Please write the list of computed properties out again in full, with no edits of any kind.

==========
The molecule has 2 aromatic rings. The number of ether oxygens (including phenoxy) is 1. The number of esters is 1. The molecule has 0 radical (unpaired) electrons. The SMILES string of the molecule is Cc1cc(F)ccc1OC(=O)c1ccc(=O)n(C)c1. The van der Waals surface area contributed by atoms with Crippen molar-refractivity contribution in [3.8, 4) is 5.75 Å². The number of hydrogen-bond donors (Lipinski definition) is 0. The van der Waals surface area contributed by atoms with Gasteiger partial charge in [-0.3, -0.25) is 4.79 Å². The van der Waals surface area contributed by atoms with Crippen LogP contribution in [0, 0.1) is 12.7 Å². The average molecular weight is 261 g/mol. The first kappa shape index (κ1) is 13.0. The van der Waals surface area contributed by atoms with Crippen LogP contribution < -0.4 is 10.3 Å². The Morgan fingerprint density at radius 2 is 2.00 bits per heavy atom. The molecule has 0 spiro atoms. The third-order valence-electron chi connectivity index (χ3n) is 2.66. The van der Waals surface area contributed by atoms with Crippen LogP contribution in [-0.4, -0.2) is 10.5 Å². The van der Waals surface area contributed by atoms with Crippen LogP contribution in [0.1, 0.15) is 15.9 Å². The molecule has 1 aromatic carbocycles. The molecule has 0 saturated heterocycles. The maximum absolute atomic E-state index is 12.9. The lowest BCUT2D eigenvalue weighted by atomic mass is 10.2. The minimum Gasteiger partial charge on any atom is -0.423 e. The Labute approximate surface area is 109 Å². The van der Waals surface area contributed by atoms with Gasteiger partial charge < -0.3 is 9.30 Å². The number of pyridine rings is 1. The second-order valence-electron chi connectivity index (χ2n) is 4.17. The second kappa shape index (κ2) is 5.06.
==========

The molecule has 2 aromatic rings. The number of ether oxygens (including phenoxy) is 1. The number of esters is 1. The molecule has 0 radical (unpaired) electrons. The SMILES string of the molecule is Cc1cc(F)ccc1OC(=O)c1ccc(=O)n(C)c1. The van der Waals surface area contributed by atoms with Crippen molar-refractivity contribution in [3.8, 4) is 5.75 Å². The number of hydrogen-bond donors (Lipinski definition) is 0. The van der Waals surface area contributed by atoms with Gasteiger partial charge in [-0.3, -0.25) is 4.79 Å². The van der Waals surface area contributed by atoms with Crippen LogP contribution in [0, 0.1) is 12.7 Å². The average molecular weight is 261 g/mol. The first kappa shape index (κ1) is 13.0. The van der Waals surface area contributed by atoms with Crippen LogP contribution < -0.4 is 10.3 Å². The Morgan fingerprint density at radius 2 is 2.00 bits per heavy atom. The molecule has 0 spiro atoms. The third-order valence-electron chi connectivity index (χ3n) is 2.66. The van der Waals surface area contributed by atoms with Crippen LogP contribution in [-0.4, -0.2) is 10.5 Å². The van der Waals surface area contributed by atoms with Crippen LogP contribution in [0.1, 0.15) is 15.9 Å². The molecule has 1 aromatic carbocycles. The molecule has 0 saturated heterocycles. The maximum absolute atomic E-state index is 12.9. The lowest BCUT2D eigenvalue weighted by atomic mass is 10.2. The minimum Gasteiger partial charge on any atom is -0.423 e. The Labute approximate surface area is 109 Å². The van der Waals surface area contributed by atoms with Gasteiger partial charge < -0.3 is 9.30 Å². The number of pyridine rings is 1. The second-order valence-electron chi connectivity index (χ2n) is 4.17. The second kappa shape index (κ2) is 5.06.